Sheriff Mike Rainey kicked off a new political season with the announcement Saturday that he would seek a second term of office.
Speaking to a gathering of the Cullman County Republican Club, Rainey outlined numerous issues the sheriff’s office has addressed in his first term. From restructuring the internal organization of the department to aggressively attacking the illegal drug trade in Cullman County, the sheriff said he would like to carry forward those efforts into a second term.
Qualifying for the office doesn’t open until this summer, but Rainey said he has been asked by many residents about his plans.
“I wanted to come forward and let people know that I will be seeking a second term as their sheriff. I understand that I am a steward of your tax dollars and that’s why the sheriff’s department has worked to provide the best service possible while operating with the same budget for three years,” Rainey said in a follow up interview with The Times Saturday afternoon.
Rainey came into office 28 months ago and pledged to tackle the county’s drug problems head-on, noting that the Cullman Narcotics Enforcement Team and Cullman County deputies have made 2,913 drug-related arrests.
“These arrests included the largest drug roundup in Cullman County’s history,” Rainey said. “We feel like we are making a difference because the number of complaints have gone down as the number of arrests have increased. But we know this is a problem you have to stay focused on at all times. I made a commitment that I would do everything in my power to stop the spread of drugs in Cullman County during my entire term, and not just at election time.”
Rainey also noted that computers have been installed in every patrol car, which connects patrol deputies directly to the department’s central data base, dispatchers, investigators and jail.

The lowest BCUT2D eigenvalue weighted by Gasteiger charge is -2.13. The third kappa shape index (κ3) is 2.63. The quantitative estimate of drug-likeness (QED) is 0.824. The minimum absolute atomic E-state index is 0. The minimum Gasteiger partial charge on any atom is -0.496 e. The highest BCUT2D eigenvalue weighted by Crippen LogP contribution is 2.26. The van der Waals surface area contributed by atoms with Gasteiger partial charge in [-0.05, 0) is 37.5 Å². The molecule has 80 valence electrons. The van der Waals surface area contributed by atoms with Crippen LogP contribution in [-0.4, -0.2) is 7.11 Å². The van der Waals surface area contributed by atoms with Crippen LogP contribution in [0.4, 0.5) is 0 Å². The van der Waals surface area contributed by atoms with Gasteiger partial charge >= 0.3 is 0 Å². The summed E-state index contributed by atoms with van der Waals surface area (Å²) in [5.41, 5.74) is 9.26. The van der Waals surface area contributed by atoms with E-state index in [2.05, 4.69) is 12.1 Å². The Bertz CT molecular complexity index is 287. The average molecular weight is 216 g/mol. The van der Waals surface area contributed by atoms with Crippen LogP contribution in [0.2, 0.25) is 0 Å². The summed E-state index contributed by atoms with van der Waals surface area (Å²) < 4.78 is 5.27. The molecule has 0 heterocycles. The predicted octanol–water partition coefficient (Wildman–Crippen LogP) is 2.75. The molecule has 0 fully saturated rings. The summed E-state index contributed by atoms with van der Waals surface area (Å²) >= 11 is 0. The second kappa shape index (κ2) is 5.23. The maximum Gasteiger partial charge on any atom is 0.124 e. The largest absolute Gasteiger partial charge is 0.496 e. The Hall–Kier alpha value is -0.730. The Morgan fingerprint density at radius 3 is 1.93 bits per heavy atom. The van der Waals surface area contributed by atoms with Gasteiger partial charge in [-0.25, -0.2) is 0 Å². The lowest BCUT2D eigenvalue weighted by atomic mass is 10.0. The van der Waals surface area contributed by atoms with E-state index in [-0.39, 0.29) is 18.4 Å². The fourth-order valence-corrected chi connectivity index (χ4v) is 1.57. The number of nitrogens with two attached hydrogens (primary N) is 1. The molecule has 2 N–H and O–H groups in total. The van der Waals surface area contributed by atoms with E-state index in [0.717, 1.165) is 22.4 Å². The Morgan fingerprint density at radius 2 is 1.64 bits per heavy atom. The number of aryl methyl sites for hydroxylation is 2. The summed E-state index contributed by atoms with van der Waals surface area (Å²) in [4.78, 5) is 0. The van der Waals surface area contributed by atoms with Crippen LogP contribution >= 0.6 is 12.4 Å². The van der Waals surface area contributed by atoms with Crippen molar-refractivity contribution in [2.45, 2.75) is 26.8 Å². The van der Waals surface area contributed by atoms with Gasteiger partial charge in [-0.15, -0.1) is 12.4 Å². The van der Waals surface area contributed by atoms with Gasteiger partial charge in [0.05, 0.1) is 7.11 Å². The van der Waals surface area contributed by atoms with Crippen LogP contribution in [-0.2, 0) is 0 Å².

“The system also helps protect our deputies as it enables us to better monitor what is happening as they respond to a call. The new software is also an invaluable tool to our investigators as it helps them in their efforts to solve serious crimes in our county,” Rainey said.
The computer program enables the sheriff’s office, Cullman Police Department and Hanceville Police Department to quickly share information.
Rainey said his department has increased patrols throughout the county, strengthened Neighborhood Watch programs, increased presence in local schools, and started the Yellow Dot program to add protection for some of the county’s most vulnerable citizens.
“From my first day in office we put more people and resources into our investigations division. In our first year we broke up one of the largest farm equipment theft rings in the state, simply because we refused to turn a blind eye to crime in order to gain political favor,” Rainey said. “Since I came into office, our investigations division has solved 30 percent of theft cases, while the national average is 12.7 percent. We have solved 28 percent of burglary cases, compared to the national average of 12.7 percent, and murder and violent crime we solved 72 percent, and the national average is 22 percent.”
Rainey also has put in place a community alert system that notifies resident by text or Internet of a jailbreak or dangerous criminal loose in specific areas. The system was used last week when deputies were tracking down three suspects following a break-in at a pharmacy in Dodge City.
“We have made progress, but there is still more work to be done. We need to keep the momentum going and continue our fight against crime. Good law enforcement requires a concentrated, long-term effort to ultimately be successful. That’s why I’m seeking a second term as sheriff,” Rainey said.
The primary is in 2014.
David Palmer may be contacted at email@example.com or 256-734-2131, ext. 213.